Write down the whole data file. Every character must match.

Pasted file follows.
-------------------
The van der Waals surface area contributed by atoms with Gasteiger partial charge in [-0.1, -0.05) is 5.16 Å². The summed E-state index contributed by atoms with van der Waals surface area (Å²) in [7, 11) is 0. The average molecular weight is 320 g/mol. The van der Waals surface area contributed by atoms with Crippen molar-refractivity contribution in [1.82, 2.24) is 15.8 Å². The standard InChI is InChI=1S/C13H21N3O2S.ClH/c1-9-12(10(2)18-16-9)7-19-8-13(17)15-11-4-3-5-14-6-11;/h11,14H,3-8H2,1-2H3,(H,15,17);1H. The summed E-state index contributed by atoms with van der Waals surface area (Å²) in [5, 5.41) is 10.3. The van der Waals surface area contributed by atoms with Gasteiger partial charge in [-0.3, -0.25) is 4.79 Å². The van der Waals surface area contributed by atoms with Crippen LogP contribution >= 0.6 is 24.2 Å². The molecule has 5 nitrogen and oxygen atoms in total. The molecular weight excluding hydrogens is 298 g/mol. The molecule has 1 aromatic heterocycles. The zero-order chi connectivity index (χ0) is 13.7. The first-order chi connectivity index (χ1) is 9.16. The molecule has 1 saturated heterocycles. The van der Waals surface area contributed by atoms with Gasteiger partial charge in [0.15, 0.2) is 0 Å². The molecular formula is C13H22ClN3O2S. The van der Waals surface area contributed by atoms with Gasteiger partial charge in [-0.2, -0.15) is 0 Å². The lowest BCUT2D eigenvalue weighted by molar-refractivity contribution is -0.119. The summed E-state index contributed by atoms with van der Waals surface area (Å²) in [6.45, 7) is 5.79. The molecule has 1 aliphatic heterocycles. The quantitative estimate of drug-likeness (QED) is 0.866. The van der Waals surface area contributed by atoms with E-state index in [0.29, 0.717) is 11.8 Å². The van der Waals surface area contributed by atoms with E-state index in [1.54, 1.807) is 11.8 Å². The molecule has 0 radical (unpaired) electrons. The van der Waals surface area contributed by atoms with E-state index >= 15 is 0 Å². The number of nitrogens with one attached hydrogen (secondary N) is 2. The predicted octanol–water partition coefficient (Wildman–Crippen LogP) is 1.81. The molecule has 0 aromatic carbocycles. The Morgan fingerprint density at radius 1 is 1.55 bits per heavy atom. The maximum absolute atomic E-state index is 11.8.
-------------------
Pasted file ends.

The van der Waals surface area contributed by atoms with Gasteiger partial charge in [-0.1, -0.05) is 5.16 Å². The summed E-state index contributed by atoms with van der Waals surface area (Å²) in [7, 11) is 0. The average molecular weight is 320 g/mol. The van der Waals surface area contributed by atoms with Crippen molar-refractivity contribution in [1.82, 2.24) is 15.8 Å². The standard InChI is InChI=1S/C13H21N3O2S.ClH/c1-9-12(10(2)18-16-9)7-19-8-13(17)15-11-4-3-5-14-6-11;/h11,14H,3-8H2,1-2H3,(H,15,17);1H. The summed E-state index contributed by atoms with van der Waals surface area (Å²) in [5, 5.41) is 10.3. The van der Waals surface area contributed by atoms with Gasteiger partial charge in [-0.3, -0.25) is 4.79 Å². The van der Waals surface area contributed by atoms with Crippen LogP contribution >= 0.6 is 24.2 Å². The molecule has 5 nitrogen and oxygen atoms in total. The molecular weight excluding hydrogens is 298 g/mol. The molecule has 1 aromatic heterocycles. The zero-order chi connectivity index (χ0) is 13.7. The first-order chi connectivity index (χ1) is 9.16. The molecule has 1 saturated heterocycles. The van der Waals surface area contributed by atoms with Gasteiger partial charge in [0.15, 0.2) is 0 Å². The molecular formula is C13H22ClN3O2S. The van der Waals surface area contributed by atoms with Gasteiger partial charge in [-0.2, -0.15) is 0 Å². The lowest BCUT2D eigenvalue weighted by molar-refractivity contribution is -0.119. The summed E-state index contributed by atoms with van der Waals surface area (Å²) in [6.45, 7) is 5.79. The molecule has 1 aliphatic heterocycles. The quantitative estimate of drug-likeness (QED) is 0.866. The van der Waals surface area contributed by atoms with E-state index in [0.29, 0.717) is 11.8 Å². The van der Waals surface area contributed by atoms with E-state index in [1.54, 1.807) is 11.8 Å². The molecule has 0 radical (unpaired) electrons. The van der Waals surface area contributed by atoms with E-state index >= 15 is 0 Å². The number of nitrogens with one attached hydrogen (secondary N) is 2. The predicted octanol–water partition coefficient (Wildman–Crippen LogP) is 1.81. The molecule has 0 aromatic carbocycles. The Morgan fingerprint density at radius 1 is 1.55 bits per heavy atom. The maximum absolute atomic E-state index is 11.8.